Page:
Ahead of Print -Influenza A(H10N7) Virus in Dead Harbor Seals, Denmark - Volume 21, Number 4—April 2015 - Emerging Infectious Disease journal - CDC
Volume 21, Number 4—April 2015
Influenza A(H10N7) Virus in Dead Harbor Seals, Denmark
Influenza A virus is widespread and affects a wide range of species, including humans (1). Waterfowl are considered the natural reservoir for most subtypes of influenza A virus, and most mammalian-adapted viruses initially originated in interspecies transmission from aquatic birds (2). Avian influenza A virus (AIV) replicates primarily in the intestinal tract of birds and is transmitted mainly through the fecal–oral route (1). Pinnipeds (e.g., seals) share the same shoreline habitats as many waterfowl species and therefore can be exposed to AIV. Several instances of interspecies transmission between birds and harbor seals (Phoca vitulina) with AIV subtypes H7N7, H4N5, H4N6, H3N8, and H3N3 have been reported in the United States, and antibodies against a wide range of subtypes have been identified in Europe, Asia, and South America (reviewed by White ). Human infections with seal influenza A virus have occasionally been reported (3). More recently, A(H1N1)pdm09 virus was isolated from elephant seals (Mirounga angustirostris) off the central coast of California, USA (4). To our knowledge, AIV in harbor seals off the coast of northern Europe was first reported in April 2014 (5).
During June 16–August 13, 2014, a total of 152 harbor seals were found dead on the shore of the small island of Anholt in Denmark. A few carcasses were reported in late June, and deaths peaked in mid-July (Figure 1). Four freshly or recently dead harbor seals were submitted to the National Veterinary Institute, Technical University of Denmark, for necropsy and laboratory examination. The seals were juveniles; 3 were males; and the animals’ body conditions were normal or slightly below normal (2 seals each). All had intense reddening of the lungs, with multifocal condensation of lung tissue, moderate to massive amounts of blood in thorax, and an intensely hyperemic trachea. One seal also had blood in the mouth. No lesions were apparent in other organs, but all 4 animals had empty stomachs. In all seals, histopathologic examination of the lungs showed massive suppurative and necrotizing bronchopneumonia and many bacteria in the alveoli. In the interstitial tissues, edema, fibrin, and neutrophils were seen. Samples from relevant organs were tested for bacteria on selective and nonselective culture media. Samples from the lungs revealed massive growth of Pseudomonas aeruginosa in all animals, indicating severe bacterial pneumonia (6). In addition, variable growth of Streptococcus equi subsp. zooepidemicus was found.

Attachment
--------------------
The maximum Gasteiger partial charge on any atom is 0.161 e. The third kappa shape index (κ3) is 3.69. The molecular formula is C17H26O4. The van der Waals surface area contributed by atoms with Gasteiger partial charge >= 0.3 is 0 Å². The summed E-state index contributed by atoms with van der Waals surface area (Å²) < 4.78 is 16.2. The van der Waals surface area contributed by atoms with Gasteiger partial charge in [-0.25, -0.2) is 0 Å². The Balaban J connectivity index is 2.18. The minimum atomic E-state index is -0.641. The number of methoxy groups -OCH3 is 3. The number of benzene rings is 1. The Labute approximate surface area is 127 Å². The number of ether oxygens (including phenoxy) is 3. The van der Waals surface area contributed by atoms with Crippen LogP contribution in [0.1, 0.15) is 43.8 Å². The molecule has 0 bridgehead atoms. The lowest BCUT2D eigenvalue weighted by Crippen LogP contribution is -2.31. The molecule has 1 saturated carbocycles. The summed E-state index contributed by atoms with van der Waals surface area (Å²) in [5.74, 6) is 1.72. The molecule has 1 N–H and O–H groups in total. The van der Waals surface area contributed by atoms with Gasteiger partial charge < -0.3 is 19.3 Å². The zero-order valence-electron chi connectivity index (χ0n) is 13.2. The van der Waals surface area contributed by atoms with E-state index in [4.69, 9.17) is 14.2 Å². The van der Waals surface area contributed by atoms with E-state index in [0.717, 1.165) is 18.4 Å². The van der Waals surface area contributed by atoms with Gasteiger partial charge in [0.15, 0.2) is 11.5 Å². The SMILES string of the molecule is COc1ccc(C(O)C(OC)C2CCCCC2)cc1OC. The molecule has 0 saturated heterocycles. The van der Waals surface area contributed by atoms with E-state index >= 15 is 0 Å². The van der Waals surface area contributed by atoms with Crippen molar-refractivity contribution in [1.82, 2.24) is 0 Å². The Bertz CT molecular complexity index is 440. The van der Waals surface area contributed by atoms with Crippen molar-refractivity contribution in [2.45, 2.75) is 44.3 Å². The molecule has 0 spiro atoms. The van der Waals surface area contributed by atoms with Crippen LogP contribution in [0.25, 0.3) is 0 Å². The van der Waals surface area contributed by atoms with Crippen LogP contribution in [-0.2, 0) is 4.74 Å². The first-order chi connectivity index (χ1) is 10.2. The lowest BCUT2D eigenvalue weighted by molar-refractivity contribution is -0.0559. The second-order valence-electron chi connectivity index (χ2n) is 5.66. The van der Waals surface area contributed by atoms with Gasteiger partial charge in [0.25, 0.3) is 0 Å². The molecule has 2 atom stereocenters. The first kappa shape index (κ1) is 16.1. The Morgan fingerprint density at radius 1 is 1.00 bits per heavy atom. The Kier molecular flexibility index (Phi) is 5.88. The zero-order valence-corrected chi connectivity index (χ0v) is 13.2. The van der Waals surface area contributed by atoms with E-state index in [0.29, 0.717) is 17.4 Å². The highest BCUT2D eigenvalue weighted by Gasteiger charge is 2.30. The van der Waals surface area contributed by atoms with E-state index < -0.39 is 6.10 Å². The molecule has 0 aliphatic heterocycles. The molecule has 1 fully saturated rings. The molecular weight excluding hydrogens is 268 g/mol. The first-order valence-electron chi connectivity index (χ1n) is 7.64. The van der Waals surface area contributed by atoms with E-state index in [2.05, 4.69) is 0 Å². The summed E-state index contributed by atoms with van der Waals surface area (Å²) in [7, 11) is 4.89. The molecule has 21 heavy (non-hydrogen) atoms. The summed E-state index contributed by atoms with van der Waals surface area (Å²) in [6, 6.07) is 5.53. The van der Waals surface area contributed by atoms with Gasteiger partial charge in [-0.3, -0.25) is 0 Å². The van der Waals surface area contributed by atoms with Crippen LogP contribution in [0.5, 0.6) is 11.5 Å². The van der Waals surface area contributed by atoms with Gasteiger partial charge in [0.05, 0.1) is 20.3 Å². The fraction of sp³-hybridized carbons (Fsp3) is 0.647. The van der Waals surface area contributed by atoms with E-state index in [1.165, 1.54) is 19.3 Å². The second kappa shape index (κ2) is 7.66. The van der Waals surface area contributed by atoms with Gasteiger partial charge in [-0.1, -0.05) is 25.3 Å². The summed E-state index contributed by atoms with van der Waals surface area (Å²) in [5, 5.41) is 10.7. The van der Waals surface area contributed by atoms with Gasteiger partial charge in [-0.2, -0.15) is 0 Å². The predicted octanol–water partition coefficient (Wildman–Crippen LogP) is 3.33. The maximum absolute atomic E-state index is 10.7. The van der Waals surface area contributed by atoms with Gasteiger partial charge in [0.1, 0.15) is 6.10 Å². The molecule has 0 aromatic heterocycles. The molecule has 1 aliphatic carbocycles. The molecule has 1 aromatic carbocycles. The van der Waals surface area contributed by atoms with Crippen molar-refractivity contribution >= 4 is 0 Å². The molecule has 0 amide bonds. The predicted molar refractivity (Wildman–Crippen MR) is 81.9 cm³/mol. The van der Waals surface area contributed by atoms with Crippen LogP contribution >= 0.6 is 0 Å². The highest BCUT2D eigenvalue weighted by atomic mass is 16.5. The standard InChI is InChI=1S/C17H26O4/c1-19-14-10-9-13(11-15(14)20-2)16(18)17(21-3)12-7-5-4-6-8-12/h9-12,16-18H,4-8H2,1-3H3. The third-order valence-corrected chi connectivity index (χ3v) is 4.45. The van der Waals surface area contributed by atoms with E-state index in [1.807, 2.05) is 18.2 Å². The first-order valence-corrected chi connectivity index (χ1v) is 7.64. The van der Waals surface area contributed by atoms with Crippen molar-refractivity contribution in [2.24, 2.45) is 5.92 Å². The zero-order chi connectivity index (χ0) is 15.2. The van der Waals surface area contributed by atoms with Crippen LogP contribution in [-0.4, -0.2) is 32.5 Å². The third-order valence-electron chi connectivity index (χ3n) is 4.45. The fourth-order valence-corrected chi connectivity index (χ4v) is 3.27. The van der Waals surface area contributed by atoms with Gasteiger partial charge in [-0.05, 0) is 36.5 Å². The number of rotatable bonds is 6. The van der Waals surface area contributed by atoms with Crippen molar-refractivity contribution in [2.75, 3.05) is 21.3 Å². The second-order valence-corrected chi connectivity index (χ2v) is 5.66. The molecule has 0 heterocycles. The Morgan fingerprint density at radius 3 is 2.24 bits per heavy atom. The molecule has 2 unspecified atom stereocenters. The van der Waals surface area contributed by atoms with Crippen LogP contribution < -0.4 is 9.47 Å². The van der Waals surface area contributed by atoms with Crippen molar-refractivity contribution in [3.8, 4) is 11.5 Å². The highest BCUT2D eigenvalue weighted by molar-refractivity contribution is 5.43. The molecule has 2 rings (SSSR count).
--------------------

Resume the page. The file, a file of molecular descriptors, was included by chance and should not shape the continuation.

We tested samples of lung and spleen for influenza A virus by a slightly modified version of a previously described real-time reverse transcription PCR (RT-PCR) that targeted the matrix gene (7) and for phocine and canine distemper virus by 1-step RT-PCR using previously described primers that targeted the P (phosphoprotein) gene (8). All 4 samples were negative for distemper virus. Samples from lungs and spleen from 2 seals were positive for influenza A virus (Table). RNA from the influenza A virus–positive samples subsequently tested negative for H5 and H7 subtypes by subtype-specific real-time RT-PCR.
Dr. Krog is a molecular biologist at the National Veterinary Institute. His primary research focus is national surveillance of avian and swine influenza A virus and other zoonotic viruses.
We thank Ivar Høst for submitting the material; Y.M Deng and P. Iannello for contributing the hemagglutinin sequence EPI339225; R. Bodewes and colleagues for contributing EPI544356 and EPI544357; and S. Zohari and colleagues for EPI545212, EPI545213, EPI547696, and EPI547697 to the Global Initiative on Sharing All Influenza Data EpiFlu database.
Surveillance of diseases in wildlife is financed by the Danish Forest and Nature Agency, project no. NST-410239.
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Suggested citation for this article: Krog JS, Hansen MS, Holm E, Hjulsager CK, Chriél M, Pedersen K, et al. Influenza A(H10N7) virus in dead harbor seals, Denmark. Emerg Infect Dis [Internet]. 2015 Apr [date cited]. http://dx.doi.org/10.3201/eid2104.141484